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Endoscopic Retrograde Cholangiopancreatogram (ECRP)

Digestive Health Procedures in New Jersey

An endoscopic retrograde cholangiopancreatogram (ECRP) is used as both a diagnostic and treatment procedure for issues concerning the bile and pancreatic ducts. This procedure is typically recommended for patients who have had chronic stomach pains and/or jaundice. Complications are rare, but can be serious, so most physicians will not recommend it unless they believe they will need to perform treatment on the pancreatic or bile ducts.

ECRPs are commonly used as a treatment for:

  • Gallstones
  • Tumors in the pancreas or bile ducts
  • Pancreatitis
  • Blockage of the pancreas
  • Jaundice
  • Stomach pains

The ECRP Process

ECRPs are performed with a thin, flexible scope equipped with small tools. While patients are sedated, this tube is passed through the throat, into the stomach, and finally makes its way to the place where the common bile duct and pancreatic duct meet the small bowel. With a visual of these internal structures, the doctor can now confirm a diagnosis or perform treatments as needed.

ECRP—what to expect and how to prepare:

  • You will need to fast at least eight hours before your procedure, meaning no eating or drinking, including water, mints, and gum.
  • If you have prescribed medications or antibiotics, discuss this with your doctor. You may be able to take small sips of water for medications that will not interfere with the procedure.
  • Sedation is a necessary part of the procedure, so someone will need to drive you home afterward.
  • When the scope reaches its destination, the doctor will use a combination of X-rays and contrast dye to view the inside of the pancreatic and bile ducts.
  • If necessary, treatments are performed. These may include a biopsy, gallstone removal, widening of the bile duct, or placing a stent.

When the ECRP has concluded, you will be taken to the Post Anesthesia Care Suit to rest. A temporary sore throat and bloated stomach are normal side effects and should go away after a couple of days. Contact your doctor if you experience nausea, vomiting, increased belly pain, or fever.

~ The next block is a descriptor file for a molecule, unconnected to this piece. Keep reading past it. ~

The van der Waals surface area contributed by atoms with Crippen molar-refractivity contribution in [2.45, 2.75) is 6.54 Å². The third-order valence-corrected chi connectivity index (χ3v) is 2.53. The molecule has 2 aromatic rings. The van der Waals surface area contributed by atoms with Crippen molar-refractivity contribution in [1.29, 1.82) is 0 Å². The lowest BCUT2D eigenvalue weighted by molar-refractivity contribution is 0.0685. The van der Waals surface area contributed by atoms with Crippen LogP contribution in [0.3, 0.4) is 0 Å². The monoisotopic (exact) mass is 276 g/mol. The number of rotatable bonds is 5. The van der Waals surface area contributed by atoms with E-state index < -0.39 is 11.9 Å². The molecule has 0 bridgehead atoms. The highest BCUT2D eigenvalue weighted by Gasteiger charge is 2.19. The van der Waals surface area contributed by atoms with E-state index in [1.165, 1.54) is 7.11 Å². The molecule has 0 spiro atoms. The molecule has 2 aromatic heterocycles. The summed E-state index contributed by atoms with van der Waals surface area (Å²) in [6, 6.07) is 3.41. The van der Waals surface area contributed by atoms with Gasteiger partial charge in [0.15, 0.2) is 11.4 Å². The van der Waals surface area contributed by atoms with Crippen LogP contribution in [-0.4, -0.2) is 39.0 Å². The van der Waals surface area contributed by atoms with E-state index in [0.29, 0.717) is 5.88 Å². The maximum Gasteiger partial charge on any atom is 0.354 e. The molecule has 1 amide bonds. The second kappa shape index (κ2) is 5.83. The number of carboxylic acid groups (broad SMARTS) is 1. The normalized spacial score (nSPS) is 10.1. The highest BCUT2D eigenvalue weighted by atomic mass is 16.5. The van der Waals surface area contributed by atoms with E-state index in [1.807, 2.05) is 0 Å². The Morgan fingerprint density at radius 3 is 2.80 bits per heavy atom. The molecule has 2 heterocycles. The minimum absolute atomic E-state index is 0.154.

Once you have recovered from sedation, your doctor will discuss the results and whether or not any further treatment is necessary.

Monmouth Medical Center Southern Campus
600 River Avenue
Lakewood, NJ 08701
(732) 363-1900
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Saint Barnabas Medical Center
94 Old Short Hills Road
Livingston, NJ 07039
(973) 322-5000
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Monmouth Medical Center
300 Second Avenue
Long Branch, NJ 07740
(732) 222-5200
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Clara Maass Medical Center
1 Clara Maass Drive
Belleville, NJ 07109
(973) 450-2000
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Community Medical Center
99 Highway 37 West
Toms River, NJ 08755
(732) 557-8000
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Newark Beth Israel Medical Center
201 Lyons Avenue at Osborne Terrace
Newark, NJ 07112
(973) 926-7000
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Children's Hospital of New Jersey at Newark Beth Israel Medical Center
201 Lyons Avenue at Osborne Terrace
Newark, NJ 07112
(973) 926-7000
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Jersey City Medical Center
355 Grand Street
Jersey City, NJ 07302
(201) 915-2000
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RWJ University Hospital Rahway
865 Stone Street
Rahway, NJ 07065
(732) 381-4200
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RWJ University Hospital Hamilton
1 Hamilton Health Place
Hamilton, NJ 08690
(609) 586-7900
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RWJ University Hospital New Brunswick
1 Robert Wood Johnson Place
New Brunswick, NJ 08901
(732) 828-3000
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Barnabas Health Ambulatory Care Center
200 South Orange Avenue
Livingston, NJ 07039
(973) 322-7000
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The Unterberg Children's Hospital at Monmouth Medical Center
300 Second Avenue
Long Branch, NJ 07740
(732) 923-7250
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